Personal Space & Physical Boundaries: Leaders should be alert and watchful of inappropriate contact between individuals. Some may be
too forward while others may be intimidated or reluctant to protect their own personal space. Leaders should see where they may need to
respectfully step in to avoid or protect members from too-friendly contact. Shaking hands is appropriate contact.
5. Time Factors
Meetings need to be scheduled with both beginning and ending times, and leaders need to politely enforce both out of respect for people’s
schedules and needs. Meetings should not be open-ended. Meetings can be one hour or two hours long, two hours being a maximum length for
both the teaching and discussion. Two and a half hours being a maximum for meetings that include meals. Leaders can choose whether to
include music and worship as they feel fits their group. Learning God’s Word would naturally produce a heart full of worship and
thanksgiving, in a natural, organic manner rather than a structured, rote method. Worship or praise music can set the mood as people arrive.
6. Providing Food
Food or light refreshments are optional and can be an ice-breaker. Some people find it makes attendance more convenient when they do not
need to fit their meals around the meeting time. Food arrangements should be kept simple, easy, and require minimal work and time, so as to
not distract from the real purpose of the meeting: Bible study. Options can include coffee/tea/water and light snacks such as
crackers/cookies/pastries, a potluck where everyone brings a dish for the group, or each can provide / buy their own food. Food should not
burden the fellowship’s expenses, which should be kept minimal and shared by group members.
7. Social Needs
The fellowship is more than just Bible studies. Social time needs to be a part of the fellowship schedule to allow friendships to grow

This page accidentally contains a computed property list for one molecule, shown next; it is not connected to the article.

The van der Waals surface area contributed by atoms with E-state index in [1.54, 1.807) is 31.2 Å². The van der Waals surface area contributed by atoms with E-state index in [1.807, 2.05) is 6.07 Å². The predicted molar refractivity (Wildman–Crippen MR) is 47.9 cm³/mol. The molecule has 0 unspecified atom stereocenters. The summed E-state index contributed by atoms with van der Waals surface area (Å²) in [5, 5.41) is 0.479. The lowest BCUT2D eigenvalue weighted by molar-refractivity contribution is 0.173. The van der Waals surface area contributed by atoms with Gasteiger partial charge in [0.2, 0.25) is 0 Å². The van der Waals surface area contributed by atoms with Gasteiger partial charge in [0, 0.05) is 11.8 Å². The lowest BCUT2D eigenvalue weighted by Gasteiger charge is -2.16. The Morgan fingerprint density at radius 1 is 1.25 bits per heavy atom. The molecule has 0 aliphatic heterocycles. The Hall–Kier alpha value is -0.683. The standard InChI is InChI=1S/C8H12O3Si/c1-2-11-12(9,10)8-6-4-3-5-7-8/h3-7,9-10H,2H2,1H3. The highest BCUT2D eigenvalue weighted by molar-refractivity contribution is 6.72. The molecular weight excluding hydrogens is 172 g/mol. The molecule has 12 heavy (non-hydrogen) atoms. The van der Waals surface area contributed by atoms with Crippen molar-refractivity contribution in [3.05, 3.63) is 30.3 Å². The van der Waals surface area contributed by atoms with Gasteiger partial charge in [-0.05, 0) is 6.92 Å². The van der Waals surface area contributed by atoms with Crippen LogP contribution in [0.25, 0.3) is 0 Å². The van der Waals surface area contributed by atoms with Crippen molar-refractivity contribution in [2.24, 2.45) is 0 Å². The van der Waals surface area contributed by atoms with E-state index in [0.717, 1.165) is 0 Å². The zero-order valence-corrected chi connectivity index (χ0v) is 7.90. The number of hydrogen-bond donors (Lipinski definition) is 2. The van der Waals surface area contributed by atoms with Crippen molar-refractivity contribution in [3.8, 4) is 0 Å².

and bonding between individuals and families. Periodic social gatherings, aside from Bible study classes, help members build a healthy
support group of like-minded Christians where members can “do life together,” can celebrate together, and can share needs and concerns
together. Christians need support and encouragement by other members of the Body of Christ who know the in-Christ message and can speak this
truth into each other’s lives as they go through life’s peaks and valleys together.
The leader needs to also let needs be made known as a way of allowing others to share the burden and also to set the example for the
members to be able to open up and let their own needs to be known. This should be without a sense of bringing guilt or obligation to
others, but to gently state the needs and to encourage others to allow Christ inside to respond as He moves them.
An offering basket can be set out and giving should be encouraged for support of the local fellowship and also for the CLF ministry and
its missions. Members need to know they are part of something bigger than themselves and that they have a purpose; they are invested and
pouring into bringing this vibrant message to hungry hearts as Christ leads them. Christ inside is a giver and is about the Father's
business. He is always for others.
Donations should not be marked with specific designations as they go to a general fund. Comments can be attached on a separate piece of
Offering will be used to cover the local fellowship’s minimal expenses (Leader's resources, room costs, drinks/snacks, etc.), then the
rest will be sent to CLF headquarters in Dallas to support the ministry.